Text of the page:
The writings of Civil War soldiers – diaries, letters to family and friends, or updates sent from the front to the editors of community newspapers – have been a boon to family history researchers and professional historians for more than a century. Filled with flashes of insight about hardships suffered and the many indignities of war, these rare documents have the power to transport readers back in time – directly into the hearts and minds of the young men who witnessed firsthand the obliteration of former neighbors by cannon fire and the interments far from home of drummer boys claimed by disease before they could grow into manhood. With record keeping during the early days of the war abysmal at best and abridged in latter days by overwhelmed quartermaster staff, a single letter home was, and still is, all too often the only account of what actually happened to an individual soldier after he disappeared from muster rolls.
Still other missives and journal entries provide glimpses into happier moments, and are excellent sources for information about the daily lives of soldiers, the movement of troops and timing of events.
The envelopes which carried the thoughts of the men who served with the 47th Regiment, Pennsylvania Volunteer Infantry bore an image of a soldier, garbed in the uniform of a Mexican War-era militiaman, standing at attention while guarding the American flag, or the image of a Civil War-era uniformed soldier standing casually with his bayonette-fixed rifle held against his body in the crook of his right arm. Inscribed at the top were the words:
The Forty-Seventh, we are the crew,
To raise the Stripes – Red, White, and Blue.
McClellan*, now, who takes command,
Will lead us down to Dixie’s land.
Pennsylvania’s Reserve Corps
Plainly saw her flag was tore.
Old Jeff, may ride Jackass or mule,
We are bound to catch him, his neck to pull.
* Note: The name of the high-ranking officer referenced on envelopes for the 47th Pennsylvania was modified with changes in Union leadership or was replaced with a colonel’s name as was done on the image above.
“Fraternally Yours, H.D.W.”
One of the 47th Pennsylvania’s most prolific scribes was Henry D. Wharton, a native of Sunbury, Pennsylvania. The words you see on the home page of this website, “reports of artillery shook the earth,” are his.
A former editor of the Danville Intelligencer, Wharton was employed as a compositor with his hometown newspaper, the Sunbury American, at the time of his enlistment.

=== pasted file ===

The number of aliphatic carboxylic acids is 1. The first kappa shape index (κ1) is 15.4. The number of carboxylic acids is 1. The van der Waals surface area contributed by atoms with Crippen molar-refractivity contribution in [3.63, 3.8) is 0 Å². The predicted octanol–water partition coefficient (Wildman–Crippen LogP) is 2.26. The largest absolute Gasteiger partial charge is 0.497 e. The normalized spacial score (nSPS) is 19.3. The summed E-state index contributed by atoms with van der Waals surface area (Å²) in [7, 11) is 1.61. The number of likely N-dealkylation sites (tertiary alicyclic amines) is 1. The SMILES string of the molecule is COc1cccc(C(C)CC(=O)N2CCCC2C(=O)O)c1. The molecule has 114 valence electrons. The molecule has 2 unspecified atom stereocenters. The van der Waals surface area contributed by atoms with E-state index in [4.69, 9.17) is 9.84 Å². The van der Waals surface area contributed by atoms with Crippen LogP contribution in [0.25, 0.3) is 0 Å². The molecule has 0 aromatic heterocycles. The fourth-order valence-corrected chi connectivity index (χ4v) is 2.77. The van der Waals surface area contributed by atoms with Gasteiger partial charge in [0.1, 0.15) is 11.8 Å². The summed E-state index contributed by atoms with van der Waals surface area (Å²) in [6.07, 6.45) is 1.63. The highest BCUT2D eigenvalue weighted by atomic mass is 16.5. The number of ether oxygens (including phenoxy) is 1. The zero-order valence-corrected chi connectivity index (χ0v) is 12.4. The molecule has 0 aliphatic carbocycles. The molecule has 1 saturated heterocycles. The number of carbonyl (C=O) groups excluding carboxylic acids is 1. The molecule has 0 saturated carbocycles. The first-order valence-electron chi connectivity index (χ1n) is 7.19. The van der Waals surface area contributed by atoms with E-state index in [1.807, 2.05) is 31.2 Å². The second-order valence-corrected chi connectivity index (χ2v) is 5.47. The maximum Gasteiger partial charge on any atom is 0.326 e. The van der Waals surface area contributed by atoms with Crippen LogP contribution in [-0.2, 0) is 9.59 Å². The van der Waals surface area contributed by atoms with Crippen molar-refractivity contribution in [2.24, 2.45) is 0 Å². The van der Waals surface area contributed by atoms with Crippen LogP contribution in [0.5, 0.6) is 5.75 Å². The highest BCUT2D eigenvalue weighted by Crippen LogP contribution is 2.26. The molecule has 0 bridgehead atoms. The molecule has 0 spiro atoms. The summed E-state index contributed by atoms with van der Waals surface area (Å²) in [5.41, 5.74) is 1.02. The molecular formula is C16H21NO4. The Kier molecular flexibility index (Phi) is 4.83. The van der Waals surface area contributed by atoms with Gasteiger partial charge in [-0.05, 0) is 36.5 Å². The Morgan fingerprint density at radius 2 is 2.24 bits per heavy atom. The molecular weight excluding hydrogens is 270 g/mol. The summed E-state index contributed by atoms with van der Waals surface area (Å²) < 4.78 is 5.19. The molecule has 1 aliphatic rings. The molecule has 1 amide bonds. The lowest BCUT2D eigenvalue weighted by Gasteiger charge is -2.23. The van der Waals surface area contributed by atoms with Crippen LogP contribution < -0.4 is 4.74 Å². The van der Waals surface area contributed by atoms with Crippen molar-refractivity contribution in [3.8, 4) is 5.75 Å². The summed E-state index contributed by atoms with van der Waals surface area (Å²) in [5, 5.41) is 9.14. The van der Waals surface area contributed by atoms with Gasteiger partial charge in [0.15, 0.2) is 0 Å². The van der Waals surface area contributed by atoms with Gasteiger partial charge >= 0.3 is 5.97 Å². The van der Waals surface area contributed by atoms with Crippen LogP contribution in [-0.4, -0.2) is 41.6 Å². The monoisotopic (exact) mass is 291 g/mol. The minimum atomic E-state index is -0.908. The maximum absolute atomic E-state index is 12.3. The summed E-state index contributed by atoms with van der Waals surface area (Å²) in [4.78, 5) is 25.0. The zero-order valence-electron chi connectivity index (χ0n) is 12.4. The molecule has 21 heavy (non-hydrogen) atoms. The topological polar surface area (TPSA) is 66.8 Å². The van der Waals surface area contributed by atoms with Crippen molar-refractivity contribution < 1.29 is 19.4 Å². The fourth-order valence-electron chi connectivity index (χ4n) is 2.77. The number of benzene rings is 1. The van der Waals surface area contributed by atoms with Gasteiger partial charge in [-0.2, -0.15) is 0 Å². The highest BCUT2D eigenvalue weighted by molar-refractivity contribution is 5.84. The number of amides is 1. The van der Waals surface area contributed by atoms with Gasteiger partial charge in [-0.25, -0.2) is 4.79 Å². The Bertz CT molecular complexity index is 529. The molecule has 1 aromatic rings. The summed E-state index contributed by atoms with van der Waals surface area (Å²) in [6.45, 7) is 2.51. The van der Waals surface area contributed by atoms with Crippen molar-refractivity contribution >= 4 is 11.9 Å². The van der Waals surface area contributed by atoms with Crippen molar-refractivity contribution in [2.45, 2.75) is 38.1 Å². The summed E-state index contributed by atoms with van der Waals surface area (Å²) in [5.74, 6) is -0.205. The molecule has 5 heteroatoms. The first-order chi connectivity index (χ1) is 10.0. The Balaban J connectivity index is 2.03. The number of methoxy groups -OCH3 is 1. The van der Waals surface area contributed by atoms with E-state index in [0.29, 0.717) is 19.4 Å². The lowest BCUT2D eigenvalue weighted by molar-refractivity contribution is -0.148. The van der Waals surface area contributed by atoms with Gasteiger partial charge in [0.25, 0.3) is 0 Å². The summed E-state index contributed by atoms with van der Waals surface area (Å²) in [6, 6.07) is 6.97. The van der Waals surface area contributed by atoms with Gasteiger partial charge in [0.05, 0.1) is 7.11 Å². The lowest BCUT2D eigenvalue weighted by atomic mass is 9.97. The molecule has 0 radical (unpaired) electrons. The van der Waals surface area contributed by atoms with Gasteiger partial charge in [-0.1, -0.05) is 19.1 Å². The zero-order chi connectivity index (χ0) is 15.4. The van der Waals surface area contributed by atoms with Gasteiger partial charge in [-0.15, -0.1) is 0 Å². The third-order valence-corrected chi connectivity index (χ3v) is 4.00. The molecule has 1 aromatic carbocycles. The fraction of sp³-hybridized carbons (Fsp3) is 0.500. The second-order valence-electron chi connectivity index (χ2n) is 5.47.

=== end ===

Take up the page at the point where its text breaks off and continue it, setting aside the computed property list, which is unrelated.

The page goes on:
Wharton’s words sparked feelings of pride among Pennsylvania residents, helped his neighbors and friends better understand what was happening and why, inspired his fellow newspapermen to call for better treatment of Union soldiers by their leaders and those they were sworn to protect, and calmed worried mothers. More than 150 years later, his letters and those of others from this period serve as stark reminders that America’s freedoms have been hard won, and have come at a price so dear that every falsehood uttered during heated political rhetoric and every vote not cast by average citizens during local, state and national elections stains the memory of those who gave the last full measure of devotion.
“Weather Sultry & Mosquitoes Again at Work”
In contrast to the often lofty prose of Henry D. Wharton’s letters, the individual diary entries made by Henry J. Hornbeck transport readers back in time and into uniforms of average soldiers. A near daily diarist during his Civil War service, Hornbeck was a native Allentonian and son of U.S. Congressman John W. Hornbeck and Allentown Postmistress Maria (Martin) Hornbeck.
Auditor for the Borough of Allentown in 1874 and then Deputy Prothonotary from 1878-1881, Hornbeck ultimately ended up becoming the longtime Chief Bookkeeper for a firm co-founded by one of his former commanding officers from the 47th Pennsylvania Volunteers, and was eulogized by area newspapers at the time of his passing as “an esteemed citizen.”
Hornbeck’s diary entries provide brief, but important details regarding the deaths of fellow soldiers, the regiment’s integration, and interactions between members of the regiment and the local citizenry of the cities and towns where they were stationed, and also illustrate the annoyances, sorrow, pride, and levity of small town men serving far from loved ones and the familiar comforts of home.